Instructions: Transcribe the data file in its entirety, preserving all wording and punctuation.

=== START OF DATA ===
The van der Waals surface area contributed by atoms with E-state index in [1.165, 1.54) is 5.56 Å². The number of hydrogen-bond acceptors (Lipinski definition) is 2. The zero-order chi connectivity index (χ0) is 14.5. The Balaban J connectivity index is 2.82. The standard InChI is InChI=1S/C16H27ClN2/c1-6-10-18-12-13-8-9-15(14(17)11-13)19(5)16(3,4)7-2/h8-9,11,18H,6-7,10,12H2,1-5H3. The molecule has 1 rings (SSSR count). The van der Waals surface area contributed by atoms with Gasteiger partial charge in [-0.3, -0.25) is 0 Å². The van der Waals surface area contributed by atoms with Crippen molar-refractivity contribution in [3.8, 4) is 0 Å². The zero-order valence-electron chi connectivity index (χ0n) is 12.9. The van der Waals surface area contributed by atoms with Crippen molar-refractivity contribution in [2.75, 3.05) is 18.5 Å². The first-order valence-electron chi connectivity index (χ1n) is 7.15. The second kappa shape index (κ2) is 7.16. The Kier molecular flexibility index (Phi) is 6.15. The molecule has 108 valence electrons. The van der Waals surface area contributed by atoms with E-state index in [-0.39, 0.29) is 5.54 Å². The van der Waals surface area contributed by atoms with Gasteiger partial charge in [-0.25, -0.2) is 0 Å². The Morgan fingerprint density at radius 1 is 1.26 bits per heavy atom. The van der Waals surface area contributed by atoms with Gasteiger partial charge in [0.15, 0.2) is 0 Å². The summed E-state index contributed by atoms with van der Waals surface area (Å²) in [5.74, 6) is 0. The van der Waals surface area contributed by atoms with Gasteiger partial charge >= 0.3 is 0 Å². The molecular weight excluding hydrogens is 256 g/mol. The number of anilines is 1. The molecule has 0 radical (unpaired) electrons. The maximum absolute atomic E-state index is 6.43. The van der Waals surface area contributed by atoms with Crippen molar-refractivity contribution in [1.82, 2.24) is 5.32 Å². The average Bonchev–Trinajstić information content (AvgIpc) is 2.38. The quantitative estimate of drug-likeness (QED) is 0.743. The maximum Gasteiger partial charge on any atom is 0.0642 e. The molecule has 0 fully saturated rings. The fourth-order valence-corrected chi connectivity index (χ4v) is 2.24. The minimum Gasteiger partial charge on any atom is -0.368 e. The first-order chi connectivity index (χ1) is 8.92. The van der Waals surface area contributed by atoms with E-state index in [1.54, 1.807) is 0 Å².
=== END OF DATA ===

The van der Waals surface area contributed by atoms with E-state index in [1.165, 1.54) is 5.56 Å². The number of hydrogen-bond acceptors (Lipinski definition) is 2. The zero-order chi connectivity index (χ0) is 14.5. The Balaban J connectivity index is 2.82. The standard InChI is InChI=1S/C16H27ClN2/c1-6-10-18-12-13-8-9-15(14(17)11-13)19(5)16(3,4)7-2/h8-9,11,18H,6-7,10,12H2,1-5H3. The molecule has 1 rings (SSSR count). The van der Waals surface area contributed by atoms with Gasteiger partial charge in [-0.3, -0.25) is 0 Å². The van der Waals surface area contributed by atoms with Crippen molar-refractivity contribution in [3.8, 4) is 0 Å². The zero-order valence-electron chi connectivity index (χ0n) is 12.9. The van der Waals surface area contributed by atoms with Crippen molar-refractivity contribution in [2.75, 3.05) is 18.5 Å². The first-order valence-electron chi connectivity index (χ1n) is 7.15. The second kappa shape index (κ2) is 7.16. The Kier molecular flexibility index (Phi) is 6.15. The molecule has 108 valence electrons. The van der Waals surface area contributed by atoms with E-state index in [-0.39, 0.29) is 5.54 Å². The van der Waals surface area contributed by atoms with Gasteiger partial charge in [-0.25, -0.2) is 0 Å². The Morgan fingerprint density at radius 1 is 1.26 bits per heavy atom. The van der Waals surface area contributed by atoms with Gasteiger partial charge in [0.15, 0.2) is 0 Å². The summed E-state index contributed by atoms with van der Waals surface area (Å²) in [5.74, 6) is 0. The van der Waals surface area contributed by atoms with Gasteiger partial charge >= 0.3 is 0 Å². The molecular weight excluding hydrogens is 256 g/mol. The number of anilines is 1. The molecule has 0 radical (unpaired) electrons. The maximum absolute atomic E-state index is 6.43. The van der Waals surface area contributed by atoms with Crippen molar-refractivity contribution in [1.82, 2.24) is 5.32 Å². The average Bonchev–Trinajstić information content (AvgIpc) is 2.38. The quantitative estimate of drug-likeness (QED) is 0.743. The maximum Gasteiger partial charge on any atom is 0.0642 e. The molecule has 0 fully saturated rings. The fourth-order valence-corrected chi connectivity index (χ4v) is 2.24. The minimum Gasteiger partial charge on any atom is -0.368 e. The first-order chi connectivity index (χ1) is 8.92. The van der Waals surface area contributed by atoms with E-state index in [1.54, 1.807) is 0 Å².